I have three kids, 5 and 4-year old girls and a 2-year old boy. They were excited to go to Grandma and Grandpa’s house. Kids are great in some ways. They can be so happy. Their ignorance truly is bliss.

The trip down was like most others. We did it in 6 hours. Ate lunch at McDonald’s. While paying the toll at the exit to my parent’s, I asked the girls. “You know why we’re here right? Grandpa is really sick.”

“Oh yeah, mom already told us.”

“OK, well, you probably won’t see Grandpa. He’s in the hospital. I want you guys to be calm while we’re here.” Yeah, that’ll work.

My Grandmother met us at my mom’s house. She hugged us, told us that the rest of the family was at the hospital. She had been staying with my mom since Sunday.

I don’t much like hospitals. I get ill in them. I mean physically ill. I throw up. I get light headed and faint. I have ever since I was a kid. I’m not sure what the deal is but it’s happened numerous times. Even as a mature caring pastor I have nearly fainted while visiting people in the hospital. It’s just what I do.

I dreaded going to see my dad. He just shaved off his mustache last week. I had seen a picture, it looked nothing like him really. He had his mustache for 27 years, which means I was 4 when he last didn’t have one. My mom already warned me that he had tubes coming out of him and was in bad shape. He was on oxygen and you could barely understand what he was saying. Everyone entering his room had to put on masks and sterilize their hands. I was not looking forward to this. There’s no way I’d be able to face this and not puke.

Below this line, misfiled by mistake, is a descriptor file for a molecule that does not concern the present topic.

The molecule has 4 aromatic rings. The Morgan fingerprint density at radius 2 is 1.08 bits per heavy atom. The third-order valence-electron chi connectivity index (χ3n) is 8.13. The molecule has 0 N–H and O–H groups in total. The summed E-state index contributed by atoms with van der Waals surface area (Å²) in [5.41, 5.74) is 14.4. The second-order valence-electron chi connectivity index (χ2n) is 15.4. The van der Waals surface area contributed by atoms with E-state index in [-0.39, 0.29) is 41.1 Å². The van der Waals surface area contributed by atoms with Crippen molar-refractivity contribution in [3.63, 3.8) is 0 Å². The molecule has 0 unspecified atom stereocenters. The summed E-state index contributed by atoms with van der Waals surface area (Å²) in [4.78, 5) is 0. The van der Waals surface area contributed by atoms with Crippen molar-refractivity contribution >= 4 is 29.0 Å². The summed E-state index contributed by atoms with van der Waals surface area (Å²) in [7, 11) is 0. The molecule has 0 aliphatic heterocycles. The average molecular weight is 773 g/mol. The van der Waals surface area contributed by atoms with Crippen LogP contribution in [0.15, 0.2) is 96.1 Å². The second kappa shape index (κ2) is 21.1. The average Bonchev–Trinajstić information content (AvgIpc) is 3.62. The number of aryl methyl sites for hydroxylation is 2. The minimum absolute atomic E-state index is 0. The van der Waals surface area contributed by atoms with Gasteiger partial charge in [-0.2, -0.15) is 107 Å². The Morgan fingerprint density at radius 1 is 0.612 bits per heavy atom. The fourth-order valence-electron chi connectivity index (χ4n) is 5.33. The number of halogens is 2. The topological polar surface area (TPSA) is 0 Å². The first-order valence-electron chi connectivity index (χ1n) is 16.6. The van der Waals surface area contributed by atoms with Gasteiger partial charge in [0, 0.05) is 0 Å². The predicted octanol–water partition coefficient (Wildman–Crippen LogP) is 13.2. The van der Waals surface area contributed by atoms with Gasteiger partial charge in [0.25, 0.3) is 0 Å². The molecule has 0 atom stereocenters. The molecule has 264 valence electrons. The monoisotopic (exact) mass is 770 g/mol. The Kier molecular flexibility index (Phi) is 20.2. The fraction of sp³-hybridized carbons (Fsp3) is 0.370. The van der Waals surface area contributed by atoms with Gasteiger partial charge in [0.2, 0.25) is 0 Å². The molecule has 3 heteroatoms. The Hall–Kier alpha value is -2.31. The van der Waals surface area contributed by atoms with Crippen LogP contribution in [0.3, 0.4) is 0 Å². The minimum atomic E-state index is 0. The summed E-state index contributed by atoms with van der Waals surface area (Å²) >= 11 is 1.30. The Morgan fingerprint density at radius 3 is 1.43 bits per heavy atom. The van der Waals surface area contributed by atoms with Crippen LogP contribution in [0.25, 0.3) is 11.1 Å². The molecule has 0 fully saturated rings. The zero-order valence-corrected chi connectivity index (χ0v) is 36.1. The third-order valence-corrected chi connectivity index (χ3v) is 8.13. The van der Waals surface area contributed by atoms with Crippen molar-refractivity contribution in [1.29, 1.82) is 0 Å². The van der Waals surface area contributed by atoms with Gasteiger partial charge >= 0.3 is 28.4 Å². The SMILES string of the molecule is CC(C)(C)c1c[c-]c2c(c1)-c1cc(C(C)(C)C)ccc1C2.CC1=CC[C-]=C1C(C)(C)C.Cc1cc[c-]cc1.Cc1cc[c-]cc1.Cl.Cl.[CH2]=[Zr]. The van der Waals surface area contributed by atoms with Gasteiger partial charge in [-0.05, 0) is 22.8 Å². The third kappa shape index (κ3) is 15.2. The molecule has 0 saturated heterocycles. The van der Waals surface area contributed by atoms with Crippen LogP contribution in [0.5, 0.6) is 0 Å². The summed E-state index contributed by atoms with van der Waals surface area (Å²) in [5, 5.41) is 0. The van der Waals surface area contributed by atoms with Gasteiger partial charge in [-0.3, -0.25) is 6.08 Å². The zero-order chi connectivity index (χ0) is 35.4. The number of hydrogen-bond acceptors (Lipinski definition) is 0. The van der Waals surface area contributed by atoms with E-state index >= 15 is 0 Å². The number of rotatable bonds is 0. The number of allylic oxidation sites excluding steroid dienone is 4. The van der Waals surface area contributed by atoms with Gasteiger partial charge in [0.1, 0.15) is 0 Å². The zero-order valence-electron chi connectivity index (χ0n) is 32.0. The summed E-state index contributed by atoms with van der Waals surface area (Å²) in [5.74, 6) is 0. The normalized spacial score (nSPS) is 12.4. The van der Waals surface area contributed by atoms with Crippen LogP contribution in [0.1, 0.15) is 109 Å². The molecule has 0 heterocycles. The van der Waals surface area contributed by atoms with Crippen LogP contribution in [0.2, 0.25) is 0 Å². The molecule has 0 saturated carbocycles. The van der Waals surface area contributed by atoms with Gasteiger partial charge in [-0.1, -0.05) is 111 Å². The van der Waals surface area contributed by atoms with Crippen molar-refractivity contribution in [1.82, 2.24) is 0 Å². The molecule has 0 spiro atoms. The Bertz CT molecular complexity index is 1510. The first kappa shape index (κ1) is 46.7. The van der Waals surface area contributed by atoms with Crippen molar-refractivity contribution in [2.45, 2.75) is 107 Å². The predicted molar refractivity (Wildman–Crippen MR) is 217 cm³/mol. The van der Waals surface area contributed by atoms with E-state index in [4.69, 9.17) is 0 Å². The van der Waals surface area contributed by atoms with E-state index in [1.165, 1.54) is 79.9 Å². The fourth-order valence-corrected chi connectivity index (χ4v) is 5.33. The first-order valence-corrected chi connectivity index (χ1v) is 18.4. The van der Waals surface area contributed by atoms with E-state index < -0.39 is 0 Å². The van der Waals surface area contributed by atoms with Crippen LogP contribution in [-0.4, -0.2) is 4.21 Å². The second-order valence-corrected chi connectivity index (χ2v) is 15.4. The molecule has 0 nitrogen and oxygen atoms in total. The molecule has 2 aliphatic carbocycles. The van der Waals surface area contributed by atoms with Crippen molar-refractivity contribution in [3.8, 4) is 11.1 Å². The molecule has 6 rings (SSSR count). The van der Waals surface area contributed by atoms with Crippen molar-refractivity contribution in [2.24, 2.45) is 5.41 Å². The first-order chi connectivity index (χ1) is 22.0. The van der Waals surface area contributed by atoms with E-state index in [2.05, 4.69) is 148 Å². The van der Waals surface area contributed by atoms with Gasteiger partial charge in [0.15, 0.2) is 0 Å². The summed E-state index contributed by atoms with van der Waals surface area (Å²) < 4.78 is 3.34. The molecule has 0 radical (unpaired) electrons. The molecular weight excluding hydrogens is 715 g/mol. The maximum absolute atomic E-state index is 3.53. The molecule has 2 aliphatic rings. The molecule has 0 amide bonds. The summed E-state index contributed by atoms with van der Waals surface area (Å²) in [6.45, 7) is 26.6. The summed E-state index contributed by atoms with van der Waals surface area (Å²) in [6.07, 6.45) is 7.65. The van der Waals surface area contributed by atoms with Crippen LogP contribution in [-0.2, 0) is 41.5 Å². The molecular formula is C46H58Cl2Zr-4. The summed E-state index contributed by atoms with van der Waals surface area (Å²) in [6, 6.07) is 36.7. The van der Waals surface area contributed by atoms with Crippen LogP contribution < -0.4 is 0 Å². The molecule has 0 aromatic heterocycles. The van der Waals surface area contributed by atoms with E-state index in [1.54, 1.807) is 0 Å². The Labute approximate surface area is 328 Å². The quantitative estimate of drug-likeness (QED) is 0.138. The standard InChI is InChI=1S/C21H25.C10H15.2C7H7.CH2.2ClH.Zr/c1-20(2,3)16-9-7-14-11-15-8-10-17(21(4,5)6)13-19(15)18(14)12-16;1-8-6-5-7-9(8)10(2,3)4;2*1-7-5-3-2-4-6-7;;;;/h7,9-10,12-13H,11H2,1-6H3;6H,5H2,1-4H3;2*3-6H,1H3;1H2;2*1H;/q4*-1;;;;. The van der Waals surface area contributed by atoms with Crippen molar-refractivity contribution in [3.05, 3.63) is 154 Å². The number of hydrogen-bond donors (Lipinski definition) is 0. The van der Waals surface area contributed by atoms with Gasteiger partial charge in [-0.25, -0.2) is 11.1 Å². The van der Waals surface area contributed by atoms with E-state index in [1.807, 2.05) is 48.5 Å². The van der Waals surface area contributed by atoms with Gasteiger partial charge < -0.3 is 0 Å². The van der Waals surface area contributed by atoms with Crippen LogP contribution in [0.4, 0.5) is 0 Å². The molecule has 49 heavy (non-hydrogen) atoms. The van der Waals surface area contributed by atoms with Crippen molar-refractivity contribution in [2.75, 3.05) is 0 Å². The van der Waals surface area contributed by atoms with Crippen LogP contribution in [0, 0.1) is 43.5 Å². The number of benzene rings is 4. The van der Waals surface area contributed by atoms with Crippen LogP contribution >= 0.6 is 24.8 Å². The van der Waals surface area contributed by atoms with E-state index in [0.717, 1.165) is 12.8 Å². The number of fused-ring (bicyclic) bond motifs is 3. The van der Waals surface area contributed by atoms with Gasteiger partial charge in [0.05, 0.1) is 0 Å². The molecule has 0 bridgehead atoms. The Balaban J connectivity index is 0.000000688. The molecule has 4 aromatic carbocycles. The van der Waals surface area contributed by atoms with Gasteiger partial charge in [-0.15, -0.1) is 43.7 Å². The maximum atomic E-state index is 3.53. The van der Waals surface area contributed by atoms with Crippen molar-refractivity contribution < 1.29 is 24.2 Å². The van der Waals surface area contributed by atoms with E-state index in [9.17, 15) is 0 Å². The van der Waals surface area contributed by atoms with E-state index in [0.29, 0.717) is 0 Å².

I went in his room after putting my mask on. My sister showed me how to sterilize my hands as I walked past my dad on his bed. “Hey Dad.” Was all I managed to get out. I washed my hands, made a joke about the automatic paper towel dispenser that wasn’t so automatic, put on the sterilizing lotion and shook my dad’s hand. “Hey boy.” Tears welled up in my eyes.

I remember playing football in the backyard with a fiend of mine. My dad and his buddy visiting us came out and my friend and I decided to take on the men in tackle football. We were about 10. It was silly really. My friend and I kept getting hit and it hurt. We’d pop up, huddle up and make wincing faces, gearing up for the next play. Our efforts were futile and our anger built. The more angry we got, the faster we ran and the harder they had to hit us. We quit.

My dad would die if I hit him now.

I’m not much for words in normal situations, I’m even less for words in a situation like this. I can’t talk when tears are coming. If I open my mouth I know I’ll just explode in tears. So I keep my mouth shut. Then I began to get light headed. Oh no. Here’s my dad dying and he knows I puke in hospitals, how’s this going to make him glad I came? He’s going to feel bad about making me sick. Suck it up man. But I couldn’t. My mom saw me shifting on my feet, “Why don’t you go for a walk Jeff.”

“Yeah, OK. I’ll be back Dad. I love you.”

“I love you to.” I escaped to the hall and cried. This was ridiculous. It shouldn’t be happening like this. That’s my dad in there. It’s just not right. It’s too weird. It makes no sense.